By SCOTT MCKIE B.P.
ONE FEATHER STAFF
There is hardly a game that goes by that I don’t take a photo of a play that would overturn an official’s call. No kidding, it happens just about every game.
Someone gets called for a foul when I have photographic evidence that they touched only the ball. Someone gets called out of bounds when I have photographic evidence that they were not. Someone clearly holds in a football game, their hand just full of outstretched jersey, and no call. It goes on and on.
To me, that’s a part of the game. Like I’ve written before, officials are not perfect. They make mistakes all the time – hopefully not on purpose, but they make mistakes just like all of us. High school officials, in my opinion, have it the roughest. They get one look at each play. There’s no instant replay to fall back on. It’s just that one glance, that one moment, and it’s gone. Well, they could ask to see my photos, but that goes against the rules set forth by the National Federation of State High School Associations which doesn’t allow instant replay usage.
A few weeks ago, the NFSHSA held a meeting and approved a pilot program in New Jersey for instant replay usage for high school football games this upcoming season. The exact details haven’t been worked out there yet, but they’re going to give it a go this fall.
To me, that could be very cumbersome for a high school sports program. Most programs are already under-staffed or under-funded, many times both, and adding instant replay to the fray just adds to the costs associated with hosting a game as well as finding people to run the equipment.
It’s different at the NFL or NCAA level where the dollar amounts involved in sports are vastly different. The National Football League first started instant replay way back in 1986 in a limited capacity, and they adopted the current system in 1999. The NCAA followed suit in 2006 with some of the major conferences SEC, Big Ten, Big 12, and others adopting it on their own a year earlier.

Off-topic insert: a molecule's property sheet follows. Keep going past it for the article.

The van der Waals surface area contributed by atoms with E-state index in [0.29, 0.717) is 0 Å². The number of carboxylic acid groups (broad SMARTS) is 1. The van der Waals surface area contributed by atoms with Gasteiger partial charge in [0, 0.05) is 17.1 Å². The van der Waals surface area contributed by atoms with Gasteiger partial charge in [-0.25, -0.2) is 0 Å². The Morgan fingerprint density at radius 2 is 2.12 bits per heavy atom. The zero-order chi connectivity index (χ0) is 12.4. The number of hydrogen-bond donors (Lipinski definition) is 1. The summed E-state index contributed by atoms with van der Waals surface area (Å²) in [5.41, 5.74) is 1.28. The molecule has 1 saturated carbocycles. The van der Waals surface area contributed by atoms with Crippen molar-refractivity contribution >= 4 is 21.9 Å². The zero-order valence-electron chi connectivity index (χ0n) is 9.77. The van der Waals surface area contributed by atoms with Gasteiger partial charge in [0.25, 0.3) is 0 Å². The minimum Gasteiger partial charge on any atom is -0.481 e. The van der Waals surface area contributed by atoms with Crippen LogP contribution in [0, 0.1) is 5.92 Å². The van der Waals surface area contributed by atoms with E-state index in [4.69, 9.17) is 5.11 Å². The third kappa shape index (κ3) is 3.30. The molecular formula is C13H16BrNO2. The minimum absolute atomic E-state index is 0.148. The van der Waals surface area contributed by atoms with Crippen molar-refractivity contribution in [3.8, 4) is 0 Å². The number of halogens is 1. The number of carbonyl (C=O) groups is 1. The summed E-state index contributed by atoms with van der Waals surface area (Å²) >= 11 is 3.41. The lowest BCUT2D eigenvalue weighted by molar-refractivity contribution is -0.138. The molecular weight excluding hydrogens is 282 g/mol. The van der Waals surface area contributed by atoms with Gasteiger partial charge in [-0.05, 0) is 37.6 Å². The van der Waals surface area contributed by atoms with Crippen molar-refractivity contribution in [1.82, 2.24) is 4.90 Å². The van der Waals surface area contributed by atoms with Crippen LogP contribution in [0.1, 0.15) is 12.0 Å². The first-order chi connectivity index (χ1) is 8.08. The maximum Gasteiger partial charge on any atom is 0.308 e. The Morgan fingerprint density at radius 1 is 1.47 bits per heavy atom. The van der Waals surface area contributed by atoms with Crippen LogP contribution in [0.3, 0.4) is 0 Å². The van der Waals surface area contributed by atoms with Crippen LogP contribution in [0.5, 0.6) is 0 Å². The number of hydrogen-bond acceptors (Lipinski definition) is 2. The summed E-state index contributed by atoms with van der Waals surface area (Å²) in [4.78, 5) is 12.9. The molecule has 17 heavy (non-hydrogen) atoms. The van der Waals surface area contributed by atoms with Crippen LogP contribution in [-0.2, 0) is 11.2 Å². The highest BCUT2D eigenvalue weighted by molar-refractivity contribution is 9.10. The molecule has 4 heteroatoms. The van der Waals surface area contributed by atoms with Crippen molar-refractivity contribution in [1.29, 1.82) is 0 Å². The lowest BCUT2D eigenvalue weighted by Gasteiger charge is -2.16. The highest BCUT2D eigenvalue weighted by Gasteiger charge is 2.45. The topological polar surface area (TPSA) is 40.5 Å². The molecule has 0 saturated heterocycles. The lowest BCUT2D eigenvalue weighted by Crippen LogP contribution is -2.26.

In July 2016, Coach & Athletic Director magazine asked its readers the following question: Should replay reviews/coaches challenges be implemented at the high school level?
The result was pretty clear where most at the high school level fall in the debate with 85.7 percent of the respondents saying “no”, 7.1 percent saying “yes”, and the rest stating “not sure”. The magazine did not state how many responded to the poll.
Earlier this year, Georgia State Rep. Patty Bentley (D-Butler) introduced State House Bill 667 that, if passed, would require instant replay at high school football playoff games in the state. That bill comes on the heels of the 2017 Class AAA championship game which involved a controversial call that went against Peach County – part of Rep. Bentley’s district. Even if passed, Georgia High School Association would still need approval from the NFSHSA.
My main concern with all of this is funding. I just don’t see some of the smaller schools being able to afford the equipment and manpower necessary to run effective instant replays. Another concern is time…do we want high school games to drag out as long as some college and NFL games? Also, there is the concern of equipment malfunctioning or not working as well as it does in larger venues. As a photographer, I can attest that some of the stadiums we shoot in are dark, dark, dark in some places – mainly near the end zones where controversial plays mean the most. Would they be able to get “indisputable” video evidence?
Overall, I think high school officials do a good job. It’s an incredibly hard job. They most definitely miss calls. I know that for a fact…I see it just about every single game. But, maybe the imperfection of the game makes it special.
Spanish surrealist painted Salvador Dali once said, “Have no fear of perfection – you’ll never reach it.”